A disorder leading to the loss of hair that is triggered by a mistakenly attacked immune system on the follicles of hair is termed as Alopecia areata. The hair follicles are the source of hair growth, and they are prone to be attacked by various environmental factors. The damage undergone by the hair follicles is usually not of a permanent nature. Hair growth is observed to occur for in a normal cycle ranging from 1 to 5 years. The rate of growth of hair is approximately 1 cm per month during the growth phase.
At any given point of time during the growth phase, around 80-85 percent of the hair present on the scalp are growing. The remaining hair is in a resting period, which usually falls of after 2-3 months. On a daily basis, around 50 to 70 hair may fall off from the scalp. This hair fall is considered to be normal as it is a part of the resting period cycle. But when the daily count of hair fall increases, then consulting a physician is recommended.
If the physician diagnoses a genetic balding pattern, then it is due to the inability of the follicles to produce new hair. Excessive hair loss does not cause genetic balding. Hair fall affects both males and females, with a significant rise observed with increasing age. The inherited type of hair fall pattern is observed more commonly in males than females.
Balding pattern of males involves loss of hair on the anterior scalp region. Most men lose a significant amount of hair by the time they are 60 years of age. The most common cause of balding in men is the gene-related pattern baldness. They inherit this trait of balding. In this condition, visible hair loss is observed at a very young age, which develops into extensive loss of hair. The loss of hair is preceded by a receding hair line which later turns into baldness on the top of the head.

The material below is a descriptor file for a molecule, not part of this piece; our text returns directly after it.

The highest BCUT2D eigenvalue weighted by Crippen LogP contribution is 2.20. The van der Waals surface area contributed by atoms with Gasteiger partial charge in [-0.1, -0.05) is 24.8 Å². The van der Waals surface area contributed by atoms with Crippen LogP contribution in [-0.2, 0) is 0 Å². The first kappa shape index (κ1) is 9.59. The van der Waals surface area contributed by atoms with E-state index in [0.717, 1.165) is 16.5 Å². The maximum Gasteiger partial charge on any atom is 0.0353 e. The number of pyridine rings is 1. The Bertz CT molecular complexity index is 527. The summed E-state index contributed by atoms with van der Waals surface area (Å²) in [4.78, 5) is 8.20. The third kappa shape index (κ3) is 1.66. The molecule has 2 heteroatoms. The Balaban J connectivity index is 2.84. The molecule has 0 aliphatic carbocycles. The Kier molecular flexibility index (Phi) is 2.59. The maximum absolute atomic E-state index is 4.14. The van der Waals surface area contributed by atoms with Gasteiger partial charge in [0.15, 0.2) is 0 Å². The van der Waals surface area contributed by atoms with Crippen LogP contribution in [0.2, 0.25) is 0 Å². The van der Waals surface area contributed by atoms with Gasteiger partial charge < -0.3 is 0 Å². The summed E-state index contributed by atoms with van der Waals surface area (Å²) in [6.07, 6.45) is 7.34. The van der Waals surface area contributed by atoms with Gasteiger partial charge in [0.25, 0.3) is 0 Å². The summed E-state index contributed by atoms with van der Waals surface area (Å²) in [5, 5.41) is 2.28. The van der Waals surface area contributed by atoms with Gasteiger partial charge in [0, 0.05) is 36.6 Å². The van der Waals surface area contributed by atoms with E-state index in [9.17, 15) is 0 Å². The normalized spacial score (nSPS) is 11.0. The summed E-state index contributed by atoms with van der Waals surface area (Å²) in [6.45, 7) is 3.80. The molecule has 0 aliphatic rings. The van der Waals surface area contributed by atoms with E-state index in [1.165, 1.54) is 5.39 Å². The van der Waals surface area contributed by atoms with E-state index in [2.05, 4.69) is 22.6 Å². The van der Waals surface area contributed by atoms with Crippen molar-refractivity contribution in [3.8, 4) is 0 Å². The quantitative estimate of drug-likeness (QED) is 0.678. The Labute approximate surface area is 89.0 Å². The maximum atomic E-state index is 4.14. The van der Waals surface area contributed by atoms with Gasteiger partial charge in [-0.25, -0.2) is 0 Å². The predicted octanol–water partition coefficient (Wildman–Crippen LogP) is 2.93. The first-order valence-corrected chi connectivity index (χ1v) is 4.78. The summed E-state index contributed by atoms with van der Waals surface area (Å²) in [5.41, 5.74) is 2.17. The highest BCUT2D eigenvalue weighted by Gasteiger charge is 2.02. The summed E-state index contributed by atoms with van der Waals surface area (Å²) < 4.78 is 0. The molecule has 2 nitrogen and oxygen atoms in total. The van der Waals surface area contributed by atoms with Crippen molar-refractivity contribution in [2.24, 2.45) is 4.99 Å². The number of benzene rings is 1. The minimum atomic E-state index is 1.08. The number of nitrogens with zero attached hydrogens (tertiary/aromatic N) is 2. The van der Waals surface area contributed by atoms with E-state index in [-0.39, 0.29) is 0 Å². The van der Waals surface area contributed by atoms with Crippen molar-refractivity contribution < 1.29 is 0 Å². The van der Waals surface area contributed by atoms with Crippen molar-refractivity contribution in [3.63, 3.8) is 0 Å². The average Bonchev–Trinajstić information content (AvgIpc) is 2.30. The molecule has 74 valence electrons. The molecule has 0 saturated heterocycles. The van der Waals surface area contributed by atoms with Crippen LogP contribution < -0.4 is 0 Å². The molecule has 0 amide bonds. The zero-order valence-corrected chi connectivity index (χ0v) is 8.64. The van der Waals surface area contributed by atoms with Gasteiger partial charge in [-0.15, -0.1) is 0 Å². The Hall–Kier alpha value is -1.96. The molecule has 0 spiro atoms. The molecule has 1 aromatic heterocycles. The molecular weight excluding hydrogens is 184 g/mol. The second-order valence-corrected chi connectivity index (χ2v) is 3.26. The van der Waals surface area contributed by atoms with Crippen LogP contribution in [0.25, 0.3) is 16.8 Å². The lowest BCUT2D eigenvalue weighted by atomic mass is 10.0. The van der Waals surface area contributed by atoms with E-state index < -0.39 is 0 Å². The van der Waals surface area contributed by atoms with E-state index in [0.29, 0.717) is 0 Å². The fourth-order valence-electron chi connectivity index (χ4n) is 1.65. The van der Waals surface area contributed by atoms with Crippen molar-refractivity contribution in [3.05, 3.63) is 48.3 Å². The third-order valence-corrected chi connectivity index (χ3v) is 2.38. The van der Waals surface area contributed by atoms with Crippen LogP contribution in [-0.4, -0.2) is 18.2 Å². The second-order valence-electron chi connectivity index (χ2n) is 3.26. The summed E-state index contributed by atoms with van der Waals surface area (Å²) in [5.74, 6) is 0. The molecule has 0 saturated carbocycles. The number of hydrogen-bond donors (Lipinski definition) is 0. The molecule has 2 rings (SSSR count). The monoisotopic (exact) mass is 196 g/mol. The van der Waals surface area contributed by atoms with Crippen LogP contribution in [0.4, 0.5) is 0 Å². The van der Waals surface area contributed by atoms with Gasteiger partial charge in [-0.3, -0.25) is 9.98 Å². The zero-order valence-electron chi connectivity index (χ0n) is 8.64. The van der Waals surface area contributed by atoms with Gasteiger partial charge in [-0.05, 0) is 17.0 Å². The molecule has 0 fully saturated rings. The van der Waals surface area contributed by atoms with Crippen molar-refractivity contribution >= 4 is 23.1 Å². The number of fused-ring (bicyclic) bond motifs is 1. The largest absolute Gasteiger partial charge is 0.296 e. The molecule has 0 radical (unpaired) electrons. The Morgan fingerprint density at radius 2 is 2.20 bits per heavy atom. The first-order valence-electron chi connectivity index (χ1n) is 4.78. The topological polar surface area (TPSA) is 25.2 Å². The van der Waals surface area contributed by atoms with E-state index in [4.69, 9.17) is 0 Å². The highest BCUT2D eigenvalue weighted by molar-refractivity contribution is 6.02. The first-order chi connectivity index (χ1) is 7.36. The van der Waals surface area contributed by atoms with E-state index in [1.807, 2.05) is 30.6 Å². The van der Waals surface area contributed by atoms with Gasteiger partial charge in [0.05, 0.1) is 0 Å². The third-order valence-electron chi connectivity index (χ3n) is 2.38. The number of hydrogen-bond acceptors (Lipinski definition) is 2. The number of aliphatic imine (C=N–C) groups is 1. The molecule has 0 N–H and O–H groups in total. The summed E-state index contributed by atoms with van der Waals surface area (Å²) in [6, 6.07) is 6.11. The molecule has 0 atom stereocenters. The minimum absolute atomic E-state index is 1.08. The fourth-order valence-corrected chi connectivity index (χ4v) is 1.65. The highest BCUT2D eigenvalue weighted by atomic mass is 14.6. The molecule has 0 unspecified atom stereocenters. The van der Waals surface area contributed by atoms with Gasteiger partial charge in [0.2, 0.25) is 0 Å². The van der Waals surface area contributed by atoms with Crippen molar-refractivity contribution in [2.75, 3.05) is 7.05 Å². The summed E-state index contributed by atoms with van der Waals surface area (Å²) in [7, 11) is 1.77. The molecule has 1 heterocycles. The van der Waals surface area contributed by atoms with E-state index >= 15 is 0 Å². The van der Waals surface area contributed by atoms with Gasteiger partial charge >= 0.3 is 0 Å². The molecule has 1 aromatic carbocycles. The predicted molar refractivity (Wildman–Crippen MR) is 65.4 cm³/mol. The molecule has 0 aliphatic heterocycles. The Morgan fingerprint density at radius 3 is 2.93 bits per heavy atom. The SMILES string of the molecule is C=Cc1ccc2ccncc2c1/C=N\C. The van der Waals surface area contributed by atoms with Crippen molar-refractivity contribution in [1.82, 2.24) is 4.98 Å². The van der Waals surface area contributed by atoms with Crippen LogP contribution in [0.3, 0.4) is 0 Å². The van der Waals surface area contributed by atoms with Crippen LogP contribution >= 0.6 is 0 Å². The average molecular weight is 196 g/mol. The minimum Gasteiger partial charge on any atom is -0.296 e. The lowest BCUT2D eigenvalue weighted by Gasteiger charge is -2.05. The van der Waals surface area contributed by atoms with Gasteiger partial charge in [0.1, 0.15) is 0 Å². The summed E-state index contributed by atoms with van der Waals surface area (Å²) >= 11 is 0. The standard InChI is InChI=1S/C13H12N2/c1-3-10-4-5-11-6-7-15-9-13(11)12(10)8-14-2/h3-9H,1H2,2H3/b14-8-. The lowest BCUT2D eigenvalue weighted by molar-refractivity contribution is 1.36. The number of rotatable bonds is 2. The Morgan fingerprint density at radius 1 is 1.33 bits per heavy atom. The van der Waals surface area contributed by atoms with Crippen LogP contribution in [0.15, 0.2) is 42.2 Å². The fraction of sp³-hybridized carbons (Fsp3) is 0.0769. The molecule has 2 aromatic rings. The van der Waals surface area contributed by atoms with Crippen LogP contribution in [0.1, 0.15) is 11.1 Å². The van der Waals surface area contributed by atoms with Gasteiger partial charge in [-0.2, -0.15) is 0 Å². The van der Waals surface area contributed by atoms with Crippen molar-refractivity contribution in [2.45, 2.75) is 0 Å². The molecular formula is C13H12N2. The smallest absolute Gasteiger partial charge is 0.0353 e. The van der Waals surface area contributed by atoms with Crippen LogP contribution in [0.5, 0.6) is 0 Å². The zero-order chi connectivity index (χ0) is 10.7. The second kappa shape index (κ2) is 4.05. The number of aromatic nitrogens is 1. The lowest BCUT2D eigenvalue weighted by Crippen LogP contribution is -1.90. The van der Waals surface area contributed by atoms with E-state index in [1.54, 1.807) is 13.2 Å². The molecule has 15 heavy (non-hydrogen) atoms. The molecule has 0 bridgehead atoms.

In women, inherited pattern of baldness can cause a generalized thinning of hair over the scalp.
Etiology – Alopecia areata renders the hair follicles an inability to produce hair. Lack of hair production in the affected area can cause bald patches on the person’s scalp. Currently there are no confirmatory tests available to find the exact cause of this condition. Heredity has been implicated as the known causative factor of alopecia. Other factor that may play a role in causing baldness are environmental factors, chronic illnesses, long-term medications, dysfunction of the thyroid gland, nutritional disorders and deficiencies, anxiety, stress, chronic depression, pregnancy and skin diseases.
According to Ayurveda, hair fall is a ‘shirorog, and is termed as ‘khalitya’. The treatment protocol for Alopecia areata according to Ayurveda is as follows:
1. Pacification of the pitta: This treatment is considered to be an effective method for enhancement of a person’s the digestive system. it is helpful in the elimination of toxins from the body using potent herbal medicines.
2. Oil massage therapy: Medicated herbal hair oil containing Jasminum grandifolium is found to very effective in treating baldness when massaged on the scalp with light circular motion regularly.
3. Panchakarma: This treatment involves the use of five remedies for a complete cleansing process of the body. Among the five remedies of Panchakarma, the ‘shirodhara’ therapy that comprises of a head massage with medicated oil is considered to be very helpful in hair follicle stimulation.
4. Nasya therapy: This treatment therapy involves the administration of medicines through the nasal route. Clearance of the impurities from the nasal route is achieved through this method.
5. Balanced diet: A balanced diet that is based on Ayurvedic principles of food intake is considered to play the most important role in treating Alopecia. Elimination of certain foods is recommended, while certain foods are advised to be eaten on a routine basis. Green leafy vegetables, pulses, lentils, seeds, nuts should be increased in the diet intake.